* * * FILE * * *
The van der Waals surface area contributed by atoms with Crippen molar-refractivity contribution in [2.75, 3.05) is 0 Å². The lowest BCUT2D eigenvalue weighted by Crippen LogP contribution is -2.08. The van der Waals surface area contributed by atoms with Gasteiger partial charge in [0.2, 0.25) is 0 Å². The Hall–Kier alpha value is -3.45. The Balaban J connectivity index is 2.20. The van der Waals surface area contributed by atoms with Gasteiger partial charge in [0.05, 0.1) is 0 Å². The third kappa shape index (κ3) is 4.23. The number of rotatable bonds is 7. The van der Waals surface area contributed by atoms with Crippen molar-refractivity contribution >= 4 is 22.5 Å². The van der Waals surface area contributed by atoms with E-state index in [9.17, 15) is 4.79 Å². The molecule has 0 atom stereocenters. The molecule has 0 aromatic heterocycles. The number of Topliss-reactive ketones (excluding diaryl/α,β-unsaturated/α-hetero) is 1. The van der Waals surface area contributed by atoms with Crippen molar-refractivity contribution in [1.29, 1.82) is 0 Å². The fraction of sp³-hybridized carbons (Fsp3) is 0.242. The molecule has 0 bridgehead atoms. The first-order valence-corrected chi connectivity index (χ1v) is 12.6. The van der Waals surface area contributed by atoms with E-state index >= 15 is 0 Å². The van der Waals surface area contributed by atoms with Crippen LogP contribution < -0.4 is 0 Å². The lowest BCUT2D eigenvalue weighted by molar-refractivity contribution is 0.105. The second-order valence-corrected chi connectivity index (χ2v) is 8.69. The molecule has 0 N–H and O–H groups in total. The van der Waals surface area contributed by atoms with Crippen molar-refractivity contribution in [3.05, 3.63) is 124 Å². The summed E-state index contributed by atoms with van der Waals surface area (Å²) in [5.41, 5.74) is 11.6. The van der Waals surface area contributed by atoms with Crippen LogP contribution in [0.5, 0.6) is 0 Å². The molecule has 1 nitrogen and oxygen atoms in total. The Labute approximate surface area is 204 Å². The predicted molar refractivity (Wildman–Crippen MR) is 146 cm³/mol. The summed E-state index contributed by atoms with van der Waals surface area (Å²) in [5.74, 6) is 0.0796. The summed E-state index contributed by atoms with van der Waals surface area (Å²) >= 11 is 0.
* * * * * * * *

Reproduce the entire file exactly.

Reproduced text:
The van der Waals surface area contributed by atoms with Crippen molar-refractivity contribution in [2.75, 3.05) is 0 Å². The lowest BCUT2D eigenvalue weighted by Crippen LogP contribution is -2.08. The van der Waals surface area contributed by atoms with Gasteiger partial charge in [0.2, 0.25) is 0 Å². The Hall–Kier alpha value is -3.45. The Balaban J connectivity index is 2.20. The van der Waals surface area contributed by atoms with Gasteiger partial charge in [0.05, 0.1) is 0 Å². The third kappa shape index (κ3) is 4.23. The number of rotatable bonds is 7. The van der Waals surface area contributed by atoms with Crippen molar-refractivity contribution >= 4 is 22.5 Å². The van der Waals surface area contributed by atoms with E-state index in [9.17, 15) is 4.79 Å². The molecule has 0 atom stereocenters. The molecule has 0 aromatic heterocycles. The number of Topliss-reactive ketones (excluding diaryl/α,β-unsaturated/α-hetero) is 1. The van der Waals surface area contributed by atoms with Crippen molar-refractivity contribution in [1.29, 1.82) is 0 Å². The fraction of sp³-hybridized carbons (Fsp3) is 0.242. The molecule has 0 bridgehead atoms. The first-order valence-corrected chi connectivity index (χ1v) is 12.6. The van der Waals surface area contributed by atoms with E-state index >= 15 is 0 Å². The van der Waals surface area contributed by atoms with Crippen LogP contribution < -0.4 is 0 Å². The lowest BCUT2D eigenvalue weighted by molar-refractivity contribution is 0.105. The second-order valence-corrected chi connectivity index (χ2v) is 8.69. The molecule has 0 N–H and O–H groups in total. The van der Waals surface area contributed by atoms with Crippen molar-refractivity contribution in [3.05, 3.63) is 124 Å². The summed E-state index contributed by atoms with van der Waals surface area (Å²) in [5.41, 5.74) is 11.6. The van der Waals surface area contributed by atoms with Crippen LogP contribution in [0.5, 0.6) is 0 Å². The molecule has 1 nitrogen and oxygen atoms in total. The Labute approximate surface area is 204 Å². The predicted molar refractivity (Wildman–Crippen MR) is 146 cm³/mol. The summed E-state index contributed by atoms with van der Waals surface area (Å²) in [5.74, 6) is 0.0796. The summed E-state index contributed by atoms with van der Waals surface area (Å²) >= 11 is 0.